BAGHDAD (Reuters) – At least two people were killed and 200 wounded in clashes in Iraq on Tuesday as security forces used tear gas, water cannon and live fire to disperse demonstrations over unemployment, corruption and poor public services.
The main protest took place in Baghdad, with some demonstrations in other areas.
A government statement and a health ministry spokesman said one person was killed, and that 40 members of the security forces were among those injured. They did not say where the death took place.
Police sources in the southern city of Nassiriya said a protester there was shot dead.
The government statement blamed “groups of riot inciters” for the violence and said the security forces were working to ensure the safety of peaceful protesters.
In Baghdad, police opened fire in the air as some 3,000 protesters tried to cross a bridge leading into Baghdad’s fortified Green Zone, which houses government buildings and foreign embassies.
Reuters reporters saw several people with blood covering their faces. Ambulances rushed in to transport the wounded.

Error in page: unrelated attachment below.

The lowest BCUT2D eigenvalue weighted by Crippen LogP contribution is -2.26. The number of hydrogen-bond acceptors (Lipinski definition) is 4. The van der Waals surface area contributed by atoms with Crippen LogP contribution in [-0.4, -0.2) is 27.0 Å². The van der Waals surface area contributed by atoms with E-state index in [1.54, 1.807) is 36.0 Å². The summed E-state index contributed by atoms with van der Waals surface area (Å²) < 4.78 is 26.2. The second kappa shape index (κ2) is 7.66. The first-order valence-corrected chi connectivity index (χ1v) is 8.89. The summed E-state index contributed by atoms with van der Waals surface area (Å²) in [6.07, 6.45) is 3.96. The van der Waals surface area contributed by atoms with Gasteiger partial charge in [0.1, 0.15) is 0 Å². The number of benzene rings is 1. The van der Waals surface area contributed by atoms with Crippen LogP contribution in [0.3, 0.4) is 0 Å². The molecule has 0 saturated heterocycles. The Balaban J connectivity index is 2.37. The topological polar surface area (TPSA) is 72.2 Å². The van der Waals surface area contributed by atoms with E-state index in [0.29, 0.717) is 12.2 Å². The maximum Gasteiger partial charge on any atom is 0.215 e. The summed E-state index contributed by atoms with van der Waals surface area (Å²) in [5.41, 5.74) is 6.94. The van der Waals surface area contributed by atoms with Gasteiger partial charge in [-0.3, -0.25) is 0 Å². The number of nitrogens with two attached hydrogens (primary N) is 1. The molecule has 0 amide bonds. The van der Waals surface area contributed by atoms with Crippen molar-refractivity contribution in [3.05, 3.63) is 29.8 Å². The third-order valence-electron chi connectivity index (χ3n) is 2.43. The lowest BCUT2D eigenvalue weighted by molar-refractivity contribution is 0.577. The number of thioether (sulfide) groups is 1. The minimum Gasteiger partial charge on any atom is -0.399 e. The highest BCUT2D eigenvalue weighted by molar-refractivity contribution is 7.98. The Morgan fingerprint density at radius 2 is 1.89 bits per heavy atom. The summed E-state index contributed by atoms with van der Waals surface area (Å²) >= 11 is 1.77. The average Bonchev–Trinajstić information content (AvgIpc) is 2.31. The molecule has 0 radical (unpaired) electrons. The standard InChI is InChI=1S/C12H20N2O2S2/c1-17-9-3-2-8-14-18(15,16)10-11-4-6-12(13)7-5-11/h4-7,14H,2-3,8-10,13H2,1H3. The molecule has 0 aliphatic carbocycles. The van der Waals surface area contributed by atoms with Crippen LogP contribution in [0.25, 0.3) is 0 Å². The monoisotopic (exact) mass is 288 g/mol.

Security forces blocked roads and used stun grenades and water cannons to push back crowds. Protesters refused to leave and so security forces opened fire.
Since similar but more deadly protests took place last year, public anger has simmered over a chronic shortage of job opportunities, electricity and clean water.
Iraqis blame politicians and officials for endemic corruption that is preventing Iraq from recovering after years of sectarian conflict and a devastating war to defeat Islamic State.
“This is not a government, it is a bunch of parties and militias who destroyed Iraq,” said one protester who declined to give his name out of fear of reprisal.
Shi’ite Muslim paramilitary groups known as Popular Mobilization Forces play a large role in Iraqi politics and have representation in parliament and government. They are also said to control parts of Iraq’s economy, which they deny.
Prime Minister Adel Abdul Mahdi, who chaired the weekly cabinet meeting on Tuesday, issued a statement promising jobs for graduates. He instructed the oil ministry and other government bodies to start including a 50% quota for local workers in subsequent contracts with foreign companies.
Oil-rich Iraq has suffered for decades under the rule of Saddam Hussein and U.N. sanctions, the 2003 U.S.-led invasion and civil war it unleashed, and the battle against Islamic State, which was declared won in 2017.
Reporting by Thaier al-Sudani and Haider Kadhim; Additional reporting by Khaled Abdul Qader, John Davison, Ahmed Rasheed; Writing by Ahmed Rasheed, Ahmed Aboulenein, John Davison; Editing by Angus MacSwan and Grant McCool
Photo: A demonstrator shows the victory signs during a protest against government corruption amid dissatisfaction at lack of jobs and services in Baghdad, Iraq October 1, 2019. REUTERS/Khalid al-Mousily